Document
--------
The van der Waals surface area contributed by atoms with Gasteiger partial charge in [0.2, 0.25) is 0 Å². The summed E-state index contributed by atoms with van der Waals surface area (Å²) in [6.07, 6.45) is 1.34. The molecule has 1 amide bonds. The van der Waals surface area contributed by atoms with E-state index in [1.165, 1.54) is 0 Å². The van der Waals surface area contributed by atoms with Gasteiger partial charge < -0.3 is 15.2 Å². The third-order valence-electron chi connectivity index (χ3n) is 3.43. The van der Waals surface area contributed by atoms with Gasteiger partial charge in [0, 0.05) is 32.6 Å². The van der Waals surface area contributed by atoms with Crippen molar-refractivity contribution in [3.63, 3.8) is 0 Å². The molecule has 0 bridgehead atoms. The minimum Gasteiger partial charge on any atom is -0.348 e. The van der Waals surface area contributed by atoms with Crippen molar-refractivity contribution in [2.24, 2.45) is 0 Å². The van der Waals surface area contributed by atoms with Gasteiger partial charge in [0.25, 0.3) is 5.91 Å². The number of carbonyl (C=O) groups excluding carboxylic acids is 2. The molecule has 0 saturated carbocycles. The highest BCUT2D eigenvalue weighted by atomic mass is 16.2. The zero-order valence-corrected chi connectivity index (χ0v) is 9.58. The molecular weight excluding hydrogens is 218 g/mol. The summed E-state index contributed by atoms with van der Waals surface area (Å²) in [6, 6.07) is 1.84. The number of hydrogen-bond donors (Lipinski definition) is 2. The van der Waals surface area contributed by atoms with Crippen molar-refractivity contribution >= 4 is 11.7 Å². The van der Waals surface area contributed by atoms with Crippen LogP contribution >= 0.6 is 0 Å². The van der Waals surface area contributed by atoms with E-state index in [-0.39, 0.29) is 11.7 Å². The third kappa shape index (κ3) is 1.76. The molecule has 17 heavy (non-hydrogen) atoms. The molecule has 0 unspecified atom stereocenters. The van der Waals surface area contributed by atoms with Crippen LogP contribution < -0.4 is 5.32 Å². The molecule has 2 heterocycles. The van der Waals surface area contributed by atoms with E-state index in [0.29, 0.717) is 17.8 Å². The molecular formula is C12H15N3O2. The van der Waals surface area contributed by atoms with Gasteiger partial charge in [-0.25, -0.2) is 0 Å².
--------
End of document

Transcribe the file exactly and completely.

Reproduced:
The van der Waals surface area contributed by atoms with Gasteiger partial charge in [0.2, 0.25) is 0 Å². The summed E-state index contributed by atoms with van der Waals surface area (Å²) in [6.07, 6.45) is 1.34. The molecule has 1 amide bonds. The van der Waals surface area contributed by atoms with E-state index in [1.165, 1.54) is 0 Å². The van der Waals surface area contributed by atoms with Gasteiger partial charge < -0.3 is 15.2 Å². The third-order valence-electron chi connectivity index (χ3n) is 3.43. The van der Waals surface area contributed by atoms with Gasteiger partial charge in [0, 0.05) is 32.6 Å². The van der Waals surface area contributed by atoms with Crippen molar-refractivity contribution in [3.63, 3.8) is 0 Å². The molecule has 0 bridgehead atoms. The minimum Gasteiger partial charge on any atom is -0.348 e. The van der Waals surface area contributed by atoms with Crippen molar-refractivity contribution in [2.24, 2.45) is 0 Å². The van der Waals surface area contributed by atoms with Gasteiger partial charge in [0.25, 0.3) is 5.91 Å². The number of carbonyl (C=O) groups excluding carboxylic acids is 2. The molecule has 0 saturated carbocycles. The highest BCUT2D eigenvalue weighted by atomic mass is 16.2. The zero-order valence-corrected chi connectivity index (χ0v) is 9.58. The molecular weight excluding hydrogens is 218 g/mol. The summed E-state index contributed by atoms with van der Waals surface area (Å²) in [6, 6.07) is 1.84. The number of hydrogen-bond donors (Lipinski definition) is 2. The van der Waals surface area contributed by atoms with Crippen molar-refractivity contribution >= 4 is 11.7 Å². The van der Waals surface area contributed by atoms with Crippen LogP contribution >= 0.6 is 0 Å². The van der Waals surface area contributed by atoms with E-state index in [-0.39, 0.29) is 11.7 Å². The third kappa shape index (κ3) is 1.76. The molecule has 17 heavy (non-hydrogen) atoms. The molecule has 0 unspecified atom stereocenters. The van der Waals surface area contributed by atoms with Crippen LogP contribution < -0.4 is 5.32 Å². The molecule has 2 heterocycles. The van der Waals surface area contributed by atoms with E-state index in [0.29, 0.717) is 17.8 Å². The molecular formula is C12H15N3O2. The van der Waals surface area contributed by atoms with Gasteiger partial charge in [-0.25, -0.2) is 0 Å².